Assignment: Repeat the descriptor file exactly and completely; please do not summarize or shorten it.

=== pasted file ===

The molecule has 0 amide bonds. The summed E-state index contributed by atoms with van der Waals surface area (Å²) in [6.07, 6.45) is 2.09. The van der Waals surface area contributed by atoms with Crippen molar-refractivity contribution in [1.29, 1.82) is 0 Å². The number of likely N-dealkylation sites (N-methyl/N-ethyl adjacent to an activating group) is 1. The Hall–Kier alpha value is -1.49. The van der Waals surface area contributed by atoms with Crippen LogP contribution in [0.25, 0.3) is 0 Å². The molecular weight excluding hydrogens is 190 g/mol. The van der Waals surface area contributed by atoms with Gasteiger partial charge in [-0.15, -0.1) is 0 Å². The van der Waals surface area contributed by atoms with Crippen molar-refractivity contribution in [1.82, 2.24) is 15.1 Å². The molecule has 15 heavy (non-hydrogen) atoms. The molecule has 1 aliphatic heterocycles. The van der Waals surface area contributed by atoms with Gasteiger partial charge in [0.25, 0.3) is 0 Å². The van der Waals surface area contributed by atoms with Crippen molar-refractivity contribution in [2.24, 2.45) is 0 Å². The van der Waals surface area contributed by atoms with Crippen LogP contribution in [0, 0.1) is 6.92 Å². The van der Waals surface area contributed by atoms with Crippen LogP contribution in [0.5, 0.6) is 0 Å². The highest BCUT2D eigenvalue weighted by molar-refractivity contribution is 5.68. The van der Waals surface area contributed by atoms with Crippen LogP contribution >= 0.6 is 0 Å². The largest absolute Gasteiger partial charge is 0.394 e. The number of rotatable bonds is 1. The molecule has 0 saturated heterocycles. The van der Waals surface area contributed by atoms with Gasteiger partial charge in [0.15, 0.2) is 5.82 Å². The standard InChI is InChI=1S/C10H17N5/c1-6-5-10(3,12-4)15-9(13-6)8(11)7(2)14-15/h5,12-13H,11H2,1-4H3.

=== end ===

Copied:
The molecule has 0 amide bonds. The summed E-state index contributed by atoms with van der Waals surface area (Å²) in [6.07, 6.45) is 2.09. The van der Waals surface area contributed by atoms with Crippen molar-refractivity contribution in [1.29, 1.82) is 0 Å². The number of likely N-dealkylation sites (N-methyl/N-ethyl adjacent to an activating group) is 1. The Hall–Kier alpha value is -1.49. The van der Waals surface area contributed by atoms with Crippen LogP contribution in [0.25, 0.3) is 0 Å². The molecular weight excluding hydrogens is 190 g/mol. The van der Waals surface area contributed by atoms with Gasteiger partial charge in [-0.15, -0.1) is 0 Å². The van der Waals surface area contributed by atoms with Crippen molar-refractivity contribution in [1.82, 2.24) is 15.1 Å². The molecule has 15 heavy (non-hydrogen) atoms. The molecule has 1 aliphatic heterocycles. The van der Waals surface area contributed by atoms with Gasteiger partial charge in [0.25, 0.3) is 0 Å². The van der Waals surface area contributed by atoms with Crippen molar-refractivity contribution in [2.24, 2.45) is 0 Å². The van der Waals surface area contributed by atoms with Crippen LogP contribution in [0, 0.1) is 6.92 Å². The van der Waals surface area contributed by atoms with Crippen LogP contribution in [0.5, 0.6) is 0 Å². The highest BCUT2D eigenvalue weighted by molar-refractivity contribution is 5.68. The van der Waals surface area contributed by atoms with Crippen LogP contribution >= 0.6 is 0 Å². The largest absolute Gasteiger partial charge is 0.394 e. The number of rotatable bonds is 1. The molecule has 0 saturated heterocycles. The van der Waals surface area contributed by atoms with Gasteiger partial charge in [0.15, 0.2) is 5.82 Å². The standard InChI is InChI=1S/C10H17N5/c1-6-5-10(3,12-4)15-9(13-6)8(11)7(2)14-15/h5,12-13H,11H2,1-4H3.